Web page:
Now the sequel will focus on Vaughn and Stiller forced to team up to fight an even bigger threat, according to sources.
Tarver co-wrote with J.J. Abrams the 2001 thriller Joy Ride but has spent much of his time in the comedy world and has a familiarity with niche, subculture activities.
He is working on Quantum Hoops, which centers on a nerdy basketball team at Caltech, set up Disney and also being produced by Red Hour. He wrote Men Making Music, about the world of competitive barbershop quartets, also at Disney and being produced by Abrams. And he worked with Mike Judge on Meat in the Freezer, a satire about hunting for HBO Films.
Tarver, who is repped by WME and Wetdog Entertainment, also recently wrote the Jack Black and Shine-produced comedy pilot for Showtime titled The Deep Cuts.
He’s a lithe, light-fingered actor who casually steals scenes with impeccable comic timing and unexpectedly rubbery physicality. Tudyk has been good in a lot of bad stuff but he’s even better in good (if little-seen) comedies like Frank Oz’s original “Death at a Funeral” (in which he played a nervous potential son-in-law who accidentally takes a hallucinogen before a funeral) and “Tucker and Dale Versus Evil,” as a backwoods type mistaken for a serial killer. And let’s not forget Wash on “Firefly” – or Steve the Pirate in “Dodgeball: A True Underdog Story.” Arrrrh.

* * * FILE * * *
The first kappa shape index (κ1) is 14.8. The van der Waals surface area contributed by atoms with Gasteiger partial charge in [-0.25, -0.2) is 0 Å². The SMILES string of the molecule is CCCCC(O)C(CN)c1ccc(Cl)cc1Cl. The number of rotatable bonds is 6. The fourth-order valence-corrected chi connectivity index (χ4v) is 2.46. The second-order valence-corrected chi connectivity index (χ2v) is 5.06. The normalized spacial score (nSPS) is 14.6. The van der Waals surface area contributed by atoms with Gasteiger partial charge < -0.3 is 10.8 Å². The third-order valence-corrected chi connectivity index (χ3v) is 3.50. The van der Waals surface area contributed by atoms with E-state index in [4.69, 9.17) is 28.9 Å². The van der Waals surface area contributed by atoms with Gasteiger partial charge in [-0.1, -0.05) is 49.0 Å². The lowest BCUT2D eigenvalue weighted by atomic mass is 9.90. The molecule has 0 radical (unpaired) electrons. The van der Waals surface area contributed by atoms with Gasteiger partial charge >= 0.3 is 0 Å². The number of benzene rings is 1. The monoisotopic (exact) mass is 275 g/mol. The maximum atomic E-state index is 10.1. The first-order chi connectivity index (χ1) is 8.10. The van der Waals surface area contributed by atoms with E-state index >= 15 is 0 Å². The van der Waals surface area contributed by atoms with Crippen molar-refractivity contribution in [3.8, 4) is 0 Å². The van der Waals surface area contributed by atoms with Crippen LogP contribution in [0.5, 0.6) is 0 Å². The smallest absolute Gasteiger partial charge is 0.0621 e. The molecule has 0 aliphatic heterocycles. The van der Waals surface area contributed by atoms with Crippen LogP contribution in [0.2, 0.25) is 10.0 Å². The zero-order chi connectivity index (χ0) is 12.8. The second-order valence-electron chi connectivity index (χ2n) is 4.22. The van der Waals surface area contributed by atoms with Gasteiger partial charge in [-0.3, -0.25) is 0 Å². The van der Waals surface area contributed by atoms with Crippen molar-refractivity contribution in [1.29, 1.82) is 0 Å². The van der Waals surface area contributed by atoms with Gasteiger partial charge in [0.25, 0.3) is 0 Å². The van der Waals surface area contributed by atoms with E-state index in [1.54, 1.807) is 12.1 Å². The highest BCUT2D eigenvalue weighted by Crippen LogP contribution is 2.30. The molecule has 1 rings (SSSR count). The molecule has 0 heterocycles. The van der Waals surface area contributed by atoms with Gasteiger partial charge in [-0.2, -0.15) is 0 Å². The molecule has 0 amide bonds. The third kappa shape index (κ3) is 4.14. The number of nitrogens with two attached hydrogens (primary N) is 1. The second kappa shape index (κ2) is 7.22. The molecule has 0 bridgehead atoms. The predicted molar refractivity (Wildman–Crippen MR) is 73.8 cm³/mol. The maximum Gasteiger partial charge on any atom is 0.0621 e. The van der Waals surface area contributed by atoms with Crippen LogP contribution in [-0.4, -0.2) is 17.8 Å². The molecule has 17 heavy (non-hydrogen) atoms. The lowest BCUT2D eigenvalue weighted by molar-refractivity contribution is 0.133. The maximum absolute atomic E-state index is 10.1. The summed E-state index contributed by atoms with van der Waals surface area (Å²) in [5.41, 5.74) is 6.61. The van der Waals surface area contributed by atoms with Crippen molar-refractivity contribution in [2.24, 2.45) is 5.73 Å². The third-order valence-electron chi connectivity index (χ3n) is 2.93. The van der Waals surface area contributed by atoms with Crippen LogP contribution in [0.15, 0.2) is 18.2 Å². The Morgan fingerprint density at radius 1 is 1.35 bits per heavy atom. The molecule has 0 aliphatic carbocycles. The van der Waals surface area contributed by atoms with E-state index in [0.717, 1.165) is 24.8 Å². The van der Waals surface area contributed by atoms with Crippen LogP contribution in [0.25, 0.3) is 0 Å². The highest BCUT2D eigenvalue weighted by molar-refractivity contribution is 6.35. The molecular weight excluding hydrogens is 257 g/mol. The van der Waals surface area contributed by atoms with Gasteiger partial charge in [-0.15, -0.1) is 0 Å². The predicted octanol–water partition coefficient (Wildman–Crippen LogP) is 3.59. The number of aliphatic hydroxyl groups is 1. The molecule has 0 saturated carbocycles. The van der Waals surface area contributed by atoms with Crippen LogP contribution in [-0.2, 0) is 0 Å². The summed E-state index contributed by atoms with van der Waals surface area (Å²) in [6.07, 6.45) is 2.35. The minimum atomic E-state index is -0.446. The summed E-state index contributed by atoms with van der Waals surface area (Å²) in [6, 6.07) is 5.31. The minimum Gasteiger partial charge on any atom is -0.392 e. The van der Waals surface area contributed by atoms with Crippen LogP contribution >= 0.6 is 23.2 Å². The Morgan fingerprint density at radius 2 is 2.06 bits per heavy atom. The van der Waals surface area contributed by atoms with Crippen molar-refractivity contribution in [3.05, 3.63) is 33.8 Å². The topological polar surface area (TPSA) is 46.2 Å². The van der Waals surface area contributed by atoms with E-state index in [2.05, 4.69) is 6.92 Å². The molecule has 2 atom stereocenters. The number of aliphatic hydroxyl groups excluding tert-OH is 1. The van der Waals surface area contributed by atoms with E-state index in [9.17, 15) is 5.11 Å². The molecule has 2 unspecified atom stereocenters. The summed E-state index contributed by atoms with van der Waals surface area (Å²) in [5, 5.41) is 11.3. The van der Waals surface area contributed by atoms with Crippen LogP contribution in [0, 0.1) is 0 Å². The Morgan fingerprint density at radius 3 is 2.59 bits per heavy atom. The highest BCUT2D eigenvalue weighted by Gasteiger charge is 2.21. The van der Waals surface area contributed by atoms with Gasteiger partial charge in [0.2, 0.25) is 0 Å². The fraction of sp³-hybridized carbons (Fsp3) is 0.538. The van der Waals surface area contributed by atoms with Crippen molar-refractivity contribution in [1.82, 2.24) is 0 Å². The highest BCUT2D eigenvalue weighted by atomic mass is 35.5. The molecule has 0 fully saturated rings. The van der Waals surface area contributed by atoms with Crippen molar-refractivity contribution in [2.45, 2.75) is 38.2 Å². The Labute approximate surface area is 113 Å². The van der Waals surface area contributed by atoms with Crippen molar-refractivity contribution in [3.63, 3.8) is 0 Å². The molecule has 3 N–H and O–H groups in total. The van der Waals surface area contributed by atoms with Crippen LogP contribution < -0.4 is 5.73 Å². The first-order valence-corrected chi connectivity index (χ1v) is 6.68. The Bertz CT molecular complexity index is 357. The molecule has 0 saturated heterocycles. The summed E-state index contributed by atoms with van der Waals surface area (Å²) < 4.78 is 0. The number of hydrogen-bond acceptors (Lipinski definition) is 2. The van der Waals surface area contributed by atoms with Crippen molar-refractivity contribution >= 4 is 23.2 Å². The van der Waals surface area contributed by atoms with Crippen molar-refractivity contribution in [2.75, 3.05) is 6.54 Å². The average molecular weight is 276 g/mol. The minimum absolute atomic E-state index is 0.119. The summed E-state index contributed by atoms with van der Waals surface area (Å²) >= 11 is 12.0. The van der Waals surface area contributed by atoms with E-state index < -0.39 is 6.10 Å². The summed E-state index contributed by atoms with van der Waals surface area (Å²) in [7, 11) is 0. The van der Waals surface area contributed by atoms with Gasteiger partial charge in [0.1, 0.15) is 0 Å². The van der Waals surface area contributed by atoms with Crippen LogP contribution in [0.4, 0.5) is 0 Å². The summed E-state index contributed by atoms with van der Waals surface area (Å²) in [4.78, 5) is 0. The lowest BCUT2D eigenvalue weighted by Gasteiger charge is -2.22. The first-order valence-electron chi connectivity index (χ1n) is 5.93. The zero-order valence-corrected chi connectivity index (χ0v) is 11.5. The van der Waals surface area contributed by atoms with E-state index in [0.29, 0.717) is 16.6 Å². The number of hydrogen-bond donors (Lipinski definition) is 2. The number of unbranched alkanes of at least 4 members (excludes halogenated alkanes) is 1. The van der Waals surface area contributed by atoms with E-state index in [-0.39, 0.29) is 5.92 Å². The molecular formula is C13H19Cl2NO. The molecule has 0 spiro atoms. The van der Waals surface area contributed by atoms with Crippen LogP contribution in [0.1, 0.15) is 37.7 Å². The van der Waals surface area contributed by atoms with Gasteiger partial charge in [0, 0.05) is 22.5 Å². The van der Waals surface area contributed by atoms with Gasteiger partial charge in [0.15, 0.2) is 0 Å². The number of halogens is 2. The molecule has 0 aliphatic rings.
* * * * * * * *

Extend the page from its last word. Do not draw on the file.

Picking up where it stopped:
But Tudyk is on the phone to talk about playing Ben Chapman, the Philadelphia Phillies manager who becomes the face of racism in “42,” which topped the box-office charts last weekend. In the film about Jackie Robinson’s first year in the majors, Chapman shows up spitting one racial epithet after another from in front of the Phillies’ dugout at Ebbets Field, a monologue of bitter bigotry that left Tudyk feeling slightly hungover after each day of filming.
“It was like I got wasted at a bad party,” Tudyk says. “It would leave a stain on your mood, and put you into a bad mood into the next day.”
In fact, according to the film’s director Brian Helgeland, the hate-speech that Chapman spewed (and which got laughs from his players) was toned down for the film. But that didn’t make it any easier for Tudyk, who had to chant, “Hey, nigger, nigger, nigger,” at actor Chadwick Boseman, playing Jackie Robinson.